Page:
Monday, July 11, 2016

The Seventh Sunday after Trinity

 
Dear Fathers, Friends in Christ,
 
Romans 6: 19-23 and Mark 8:1-9

Jesus asked his disciples, "How many loaves do you have?" "Seven," they replied. Then he directed the crowd to take their places on the ground. Taking the seven loaves, he gave thanks, broke them and gave them to his disciples to distribute. And they handed them out to the crowd.  
 
Our Church uses the story of the multiplication of the loaves about four different times in the course of the Church Year. Obviously, it's a favourite with her. This morning what you are hearing from Mark's Gospel is what the Scripture scholars call a doublet. A doublet sounds like something that comes from poetry, but here the meaning is different. A doublet in Scripture is a repetition of something that was used elsewhere. 
 
And that is exactly what has happened here in Mark's Gospel. We have the story of the feeding of four thousand with seven loaves of bread two chapters after we read about the five thousand with five loaves and two fish. Scholars tell us it is the same story. A few of the details have been changed, but the essence of the story is the same. That's what they mean by calling this story a doublet. Sometimes people hear that and say, "Well, weren't there two times that Jesus fed the people in the wilderness?" "Probably not," say most contemporary Scripture scholars. 
 
What happened is this: Before there was a written Gospel, the Church had an oral tradition. After all, Jesus told his disciples, "Go into the whole world and preach the Gospel to every creature." He didn't say, "Go into the whole world and write down a Gospel and make books and hand them out." He told the to preach the Gospel. So they did the preaching. Communication being what it was - or what it was not - in those days, oral traditions grew. And what we have in today's Gospel are two different oral traditions, two different versions of the preaching put into one Gospel.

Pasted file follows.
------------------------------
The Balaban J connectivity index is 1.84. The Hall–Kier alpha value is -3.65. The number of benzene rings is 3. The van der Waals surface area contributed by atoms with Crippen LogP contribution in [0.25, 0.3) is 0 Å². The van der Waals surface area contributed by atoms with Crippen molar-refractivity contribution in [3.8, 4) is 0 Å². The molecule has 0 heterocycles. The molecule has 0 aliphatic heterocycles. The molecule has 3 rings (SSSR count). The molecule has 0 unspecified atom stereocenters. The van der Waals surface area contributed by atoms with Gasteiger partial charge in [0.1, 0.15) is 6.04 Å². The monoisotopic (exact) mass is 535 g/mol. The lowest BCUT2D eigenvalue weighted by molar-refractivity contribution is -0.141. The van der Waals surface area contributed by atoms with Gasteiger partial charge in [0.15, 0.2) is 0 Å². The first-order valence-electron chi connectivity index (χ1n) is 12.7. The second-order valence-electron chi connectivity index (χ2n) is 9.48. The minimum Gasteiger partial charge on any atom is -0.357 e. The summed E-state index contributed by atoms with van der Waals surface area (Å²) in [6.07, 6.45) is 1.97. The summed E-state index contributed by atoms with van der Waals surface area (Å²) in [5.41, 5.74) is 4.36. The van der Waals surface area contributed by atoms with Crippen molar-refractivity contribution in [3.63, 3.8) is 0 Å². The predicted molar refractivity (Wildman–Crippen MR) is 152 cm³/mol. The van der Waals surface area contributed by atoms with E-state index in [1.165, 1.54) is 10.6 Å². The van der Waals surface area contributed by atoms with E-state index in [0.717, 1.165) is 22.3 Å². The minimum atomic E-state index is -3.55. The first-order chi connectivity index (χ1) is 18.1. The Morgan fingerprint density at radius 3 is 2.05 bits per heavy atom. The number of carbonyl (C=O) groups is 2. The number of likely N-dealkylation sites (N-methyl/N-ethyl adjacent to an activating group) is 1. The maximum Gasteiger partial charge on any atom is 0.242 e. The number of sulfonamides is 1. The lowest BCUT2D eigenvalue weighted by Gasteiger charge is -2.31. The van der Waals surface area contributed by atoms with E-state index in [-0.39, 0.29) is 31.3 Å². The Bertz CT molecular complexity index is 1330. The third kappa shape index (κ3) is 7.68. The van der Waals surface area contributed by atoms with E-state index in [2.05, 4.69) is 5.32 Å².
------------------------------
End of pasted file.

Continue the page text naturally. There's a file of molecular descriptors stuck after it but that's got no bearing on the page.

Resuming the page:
Mark incorporated much of the preaching that St. Peter was doing. When he wrote his Gospel, he would write it down as he heard it. Now there were two traditions. What should he do with them? Under the guidance of the Holy Spirit, he put them both into his Gospel, but they are one and the same incident. They vary in some little details though. Those little details are very interesting to look at and to ponder. Perhaps these are the reasons why the oral traditions diverged a little bit. 
 
Notice that the miracle couldn't happen unless there was some bread available. Consider this: There were all these people - four thousand - out there in the wilderness. They've been with Jesus, following him around, for about three days. Whatever food they had brought out there with them was pretty well gone. There were no Myers or David Jones's nearby to restore their larders. They were getting pretty hungry. Jesus said, "I have compassion on the multitudes. I can't send them away". His disciples said, "Well, what can you do about that?" Jesus and the disciples huddled together, and Jesus said, How many loaves do you have?" They said, "Seven. But how are you going to feed all these people with seven loaves?" That wasn't the point. He asked the question, "How many loaves do you have? You give me what you've got and I'll work a miracle." 
 
That's the point of the story. "You give me what you've got and I can transform it. I can change it. I can make it grow. I can make it beautiful." And that's what he did. From the seven loaves handed over to him, he fed four thousand. 
 
Throughout Scripture, we read of event after event where God takes a little bit and creates an abundance. I think one of the most wonderful stories in all of the Old Testament is the story of Abraham and Sarah. If you remember the story in the book of Genesis, God sent his angel to talk to Abraham about being the father of a great nation. "Your descendants will be as numerous as the sand on the seashore and the stars in the sky. You're going to have a son within the year." Do you know what Abraham's reaction was? He fell down laughing. He was ninety years old. This is the funniest thing he had ever heard! "I'm going to be a father at the age of ninety. And you should see Sarah. This is ridiculous." He fell to the ground laughing. Meanwhile, Sarah is in the tent, eavesdropping. She hears the promise: "I'm going to be a mother; I'm ninety years old. This is absolutely hilarious." She was laughing uncontrollably. God said, "I can do it." In a year's time, they had their son, Isaac. The promise was kept.